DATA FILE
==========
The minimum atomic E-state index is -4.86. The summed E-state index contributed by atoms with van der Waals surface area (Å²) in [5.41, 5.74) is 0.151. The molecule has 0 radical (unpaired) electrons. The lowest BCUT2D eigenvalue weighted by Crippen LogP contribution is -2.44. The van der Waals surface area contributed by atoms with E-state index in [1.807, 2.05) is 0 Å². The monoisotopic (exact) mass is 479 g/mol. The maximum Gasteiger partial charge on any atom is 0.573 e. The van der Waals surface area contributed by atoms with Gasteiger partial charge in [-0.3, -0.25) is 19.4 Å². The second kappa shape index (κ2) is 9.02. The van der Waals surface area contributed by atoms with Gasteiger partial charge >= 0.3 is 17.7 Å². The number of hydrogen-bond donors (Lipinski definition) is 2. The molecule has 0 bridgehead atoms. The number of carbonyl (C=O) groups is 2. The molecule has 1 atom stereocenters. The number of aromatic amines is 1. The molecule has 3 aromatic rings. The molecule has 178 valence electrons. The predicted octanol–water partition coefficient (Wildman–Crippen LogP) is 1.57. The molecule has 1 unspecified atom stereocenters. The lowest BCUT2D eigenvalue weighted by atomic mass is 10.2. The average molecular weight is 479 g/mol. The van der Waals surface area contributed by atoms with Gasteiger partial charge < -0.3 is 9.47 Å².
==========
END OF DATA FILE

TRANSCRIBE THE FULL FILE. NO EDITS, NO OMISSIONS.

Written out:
The minimum atomic E-state index is -4.86. The summed E-state index contributed by atoms with van der Waals surface area (Å²) in [5.41, 5.74) is 0.151. The molecule has 0 radical (unpaired) electrons. The lowest BCUT2D eigenvalue weighted by Crippen LogP contribution is -2.44. The van der Waals surface area contributed by atoms with E-state index in [1.807, 2.05) is 0 Å². The monoisotopic (exact) mass is 479 g/mol. The maximum Gasteiger partial charge on any atom is 0.573 e. The van der Waals surface area contributed by atoms with Gasteiger partial charge in [-0.3, -0.25) is 19.4 Å². The second kappa shape index (κ2) is 9.02. The van der Waals surface area contributed by atoms with Gasteiger partial charge >= 0.3 is 17.7 Å². The number of hydrogen-bond donors (Lipinski definition) is 2. The molecule has 0 bridgehead atoms. The number of carbonyl (C=O) groups is 2. The molecule has 1 atom stereocenters. The number of aromatic amines is 1. The molecule has 3 aromatic rings. The molecule has 178 valence electrons. The predicted octanol–water partition coefficient (Wildman–Crippen LogP) is 1.57. The molecule has 1 unspecified atom stereocenters. The lowest BCUT2D eigenvalue weighted by atomic mass is 10.2. The average molecular weight is 479 g/mol. The van der Waals surface area contributed by atoms with Gasteiger partial charge < -0.3 is 9.47 Å².